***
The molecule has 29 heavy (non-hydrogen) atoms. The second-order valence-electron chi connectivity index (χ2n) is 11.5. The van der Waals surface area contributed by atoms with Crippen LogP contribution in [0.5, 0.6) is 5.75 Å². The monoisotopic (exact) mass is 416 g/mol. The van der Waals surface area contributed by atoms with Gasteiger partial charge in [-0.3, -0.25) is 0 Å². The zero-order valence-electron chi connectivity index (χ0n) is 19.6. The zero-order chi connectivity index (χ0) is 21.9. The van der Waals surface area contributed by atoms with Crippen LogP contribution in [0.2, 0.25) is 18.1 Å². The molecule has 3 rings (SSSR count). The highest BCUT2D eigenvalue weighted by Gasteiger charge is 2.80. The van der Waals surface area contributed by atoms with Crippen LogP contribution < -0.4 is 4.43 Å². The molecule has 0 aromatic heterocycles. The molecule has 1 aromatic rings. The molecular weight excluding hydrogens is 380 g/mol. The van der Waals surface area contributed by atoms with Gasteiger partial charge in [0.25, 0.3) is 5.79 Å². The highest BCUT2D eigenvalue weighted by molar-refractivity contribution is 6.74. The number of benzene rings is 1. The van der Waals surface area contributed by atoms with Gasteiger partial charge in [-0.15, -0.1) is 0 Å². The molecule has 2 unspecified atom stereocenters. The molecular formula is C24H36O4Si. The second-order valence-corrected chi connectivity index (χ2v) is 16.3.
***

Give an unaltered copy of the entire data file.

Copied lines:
The molecule has 29 heavy (non-hydrogen) atoms. The second-order valence-electron chi connectivity index (χ2n) is 11.5. The van der Waals surface area contributed by atoms with Crippen LogP contribution in [0.5, 0.6) is 5.75 Å². The monoisotopic (exact) mass is 416 g/mol. The van der Waals surface area contributed by atoms with Gasteiger partial charge in [-0.3, -0.25) is 0 Å². The zero-order valence-electron chi connectivity index (χ0n) is 19.6. The zero-order chi connectivity index (χ0) is 21.9. The van der Waals surface area contributed by atoms with Crippen LogP contribution in [0.2, 0.25) is 18.1 Å². The molecule has 3 rings (SSSR count). The highest BCUT2D eigenvalue weighted by Gasteiger charge is 2.80. The van der Waals surface area contributed by atoms with Crippen LogP contribution < -0.4 is 4.43 Å². The molecule has 0 aromatic heterocycles. The molecule has 1 aromatic rings. The molecular weight excluding hydrogens is 380 g/mol. The van der Waals surface area contributed by atoms with Gasteiger partial charge in [0.25, 0.3) is 5.79 Å². The highest BCUT2D eigenvalue weighted by molar-refractivity contribution is 6.74. The number of benzene rings is 1. The van der Waals surface area contributed by atoms with Gasteiger partial charge in [-0.15, -0.1) is 0 Å². The molecule has 2 unspecified atom stereocenters. The molecular formula is C24H36O4Si. The second-order valence-corrected chi connectivity index (χ2v) is 16.3.